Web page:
By: Kevin Jordan

Two old guys and a girl.

Is it just me or do assassin movies seem to be really hit or miss? Yep, an assassin pun right of the gates. It’s a serious question though. Leon: The Professional is pretty much the gold standard. The first three Bourne movies were pretty solid, but the last two were not. The Hitman and its sequel (Agent 47) were meh and gahhh. The James Bond movies tend to be good, bad, good, bad, etc. Liam Neeson movies are very Liam Neeson-y. They even tried to make Angelina Jolie an assassin star and you probably can’t even name the assassin movies she was in (at least one of them wasn’t atrocious). The list goes on and on and on and we come to the latest assassin flick, The Protege.

(Mild SPOILERS ahead. I’ll aim to keep them minimal.)

Anna (Maggie Q) is an accomplished assassin and partner/apprentice to Moody (Samuel L. Jackson). The two of them are an unlikely pair, Moody discovering Anna when she was just a young girl, hiding in a closet in her home in Vietnam after killing her parents’ murderers. Moody took her back to London and taught her everything he knows about being an assassin and the two embark on a very successful partnership. After the opening flashback scene, the film establishes the lethality of the duo as they complete a contract and their close friendship as they banter about the job and, later, celebrate Moody’s seventieth birthday. While there, Moody asks Anna to help him find someone and the main plot of the film kicks off.

While waiting for information to come back, Anna is attending to her day job as a rare books dealer when in walks Michael Rembrandt (Michael Keaton). The two of them have a meet-cute, bantering back and forth over quarter-million dollar books as potential gifts for loved ones. It’s adorable until you start to wonder how many decades of age separate the two (twenty-seven years separate the actors, with Keaton a month away from turning seventy – not so adorable now, is it?). That night, Anna goes to visit Moody to give him another gift and she finds Moody’s house in shambles, his home assistant dead, and a body in the bathtub whose face is a mangled mess. Stricken that Moody is dead, Anna is determined to complete the mission Moody gave her while also exacting revenge on Moody’s assailants.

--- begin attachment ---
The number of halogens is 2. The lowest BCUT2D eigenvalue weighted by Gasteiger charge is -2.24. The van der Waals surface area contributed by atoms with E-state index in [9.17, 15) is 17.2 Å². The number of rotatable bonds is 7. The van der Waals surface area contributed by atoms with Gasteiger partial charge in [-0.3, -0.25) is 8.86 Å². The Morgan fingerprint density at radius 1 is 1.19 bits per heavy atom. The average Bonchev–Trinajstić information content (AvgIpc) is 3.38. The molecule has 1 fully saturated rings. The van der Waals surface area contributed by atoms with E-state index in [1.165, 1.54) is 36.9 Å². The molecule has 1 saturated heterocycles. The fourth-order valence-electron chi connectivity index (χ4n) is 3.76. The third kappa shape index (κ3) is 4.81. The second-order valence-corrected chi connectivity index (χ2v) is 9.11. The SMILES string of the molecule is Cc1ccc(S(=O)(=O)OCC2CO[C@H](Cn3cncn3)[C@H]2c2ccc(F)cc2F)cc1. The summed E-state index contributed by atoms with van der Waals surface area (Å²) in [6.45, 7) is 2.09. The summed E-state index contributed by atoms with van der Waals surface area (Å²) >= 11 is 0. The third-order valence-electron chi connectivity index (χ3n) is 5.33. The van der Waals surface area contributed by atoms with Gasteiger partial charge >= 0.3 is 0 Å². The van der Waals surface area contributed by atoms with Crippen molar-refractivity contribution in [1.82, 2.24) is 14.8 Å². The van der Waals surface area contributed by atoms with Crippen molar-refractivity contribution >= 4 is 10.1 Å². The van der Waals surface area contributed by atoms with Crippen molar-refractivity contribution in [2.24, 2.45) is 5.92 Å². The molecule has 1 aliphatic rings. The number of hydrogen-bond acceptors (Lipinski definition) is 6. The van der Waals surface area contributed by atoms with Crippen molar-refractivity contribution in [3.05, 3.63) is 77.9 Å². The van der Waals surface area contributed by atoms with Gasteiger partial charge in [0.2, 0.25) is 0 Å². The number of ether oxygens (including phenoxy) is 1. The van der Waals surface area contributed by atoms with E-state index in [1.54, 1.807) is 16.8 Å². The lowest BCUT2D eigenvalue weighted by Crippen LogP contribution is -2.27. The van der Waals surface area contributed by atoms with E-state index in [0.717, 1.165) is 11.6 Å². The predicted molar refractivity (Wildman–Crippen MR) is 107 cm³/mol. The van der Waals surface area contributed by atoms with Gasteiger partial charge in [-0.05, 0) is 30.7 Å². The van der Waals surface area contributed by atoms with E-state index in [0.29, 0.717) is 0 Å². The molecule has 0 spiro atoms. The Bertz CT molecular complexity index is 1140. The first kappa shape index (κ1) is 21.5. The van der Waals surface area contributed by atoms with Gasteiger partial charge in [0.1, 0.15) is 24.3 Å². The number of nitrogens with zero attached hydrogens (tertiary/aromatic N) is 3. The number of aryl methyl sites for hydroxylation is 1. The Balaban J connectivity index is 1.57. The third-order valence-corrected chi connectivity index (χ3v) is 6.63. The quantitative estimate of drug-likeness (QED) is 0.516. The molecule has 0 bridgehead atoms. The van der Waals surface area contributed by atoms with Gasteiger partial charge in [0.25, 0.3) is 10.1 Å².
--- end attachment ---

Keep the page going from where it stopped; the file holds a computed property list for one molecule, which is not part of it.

The rest of the film plays out like a standard action-thriller. Anna keeps digging to identify the mystery person Moody sent her after while fending off waves of bad guys, though not without having a serious setback. Meanwhile, Michael is frustrated by his colleagues, especially Edward Hayes (David Rintoul), whose methods are brute force rather than elegant finesse. While Edward may dress the part and enjoy some expensive liquor, he is definitely Michael’s inferior. It’s a case of good cop, bad cop where the good cop is far more terrifying than the bad cop.

What I enjoyed most about the film was the quality of the acting and of the fight scenes. While I vaguely remember Maggie Q from Live Free or Die Hard and never watched Nikita, I had an idea that she could hold her own in the fights department. She was graceful and effortless in those scenes and it was a delight to behold. To my surprise, so was Michael Keaton. Maybe not as graceful, his body just doesn’t quite move that way anymore, but he was very believable as the veteran lethal weapon. And the performances outside of the action were even better. I know Maggie Q is a veteran actor, but starring alongside Keaton and Jackson is going to be intimidating to the vast majority of actors out there. Maggie Q meets the moment and then some, quite comfortable in her role and easily keeping up with the two old hands.

What really makes the movie is the actors are given actual character arcs and development to work with. Most assassin movies can barely be bothered to develop their characters beyond hi-yah and pew-pew. This film actually takes the time to make the audience actually feel an emotion or two about Anna, Moody, and Michael. Michael is especially interesting, playing the big villain’s main enforcer, but not written as an idiot. The rapport he develops with Anna and the conflict he has with his own colleagues makes it tough for the audience to decide whether to like him or hate him. It’s a pretty unique thing to find in an August action flick and one I hope to find in future films.

I don’t want you to think the film is particularly great. It is pretty standard action fare and quite predictable. It even features a climax where I could hear Ryan George from Pitch Meetings (Google it if you don’t know what I’m talking about. You’ll thank me later) saying “it’s going to be difficult for Anna to get past all that security,” then “actually it’s going to be super easy, barely an inconvenience.” And, when you find out who Moody wanted to track down and why he wanted to find him, you’ll be pretty disappointed. Putting that aside, it’s the kind of film that is better than expected, hitting its target dead center.

Rating: Don’t ask for any money back or Maggie Q or two old guys will find you.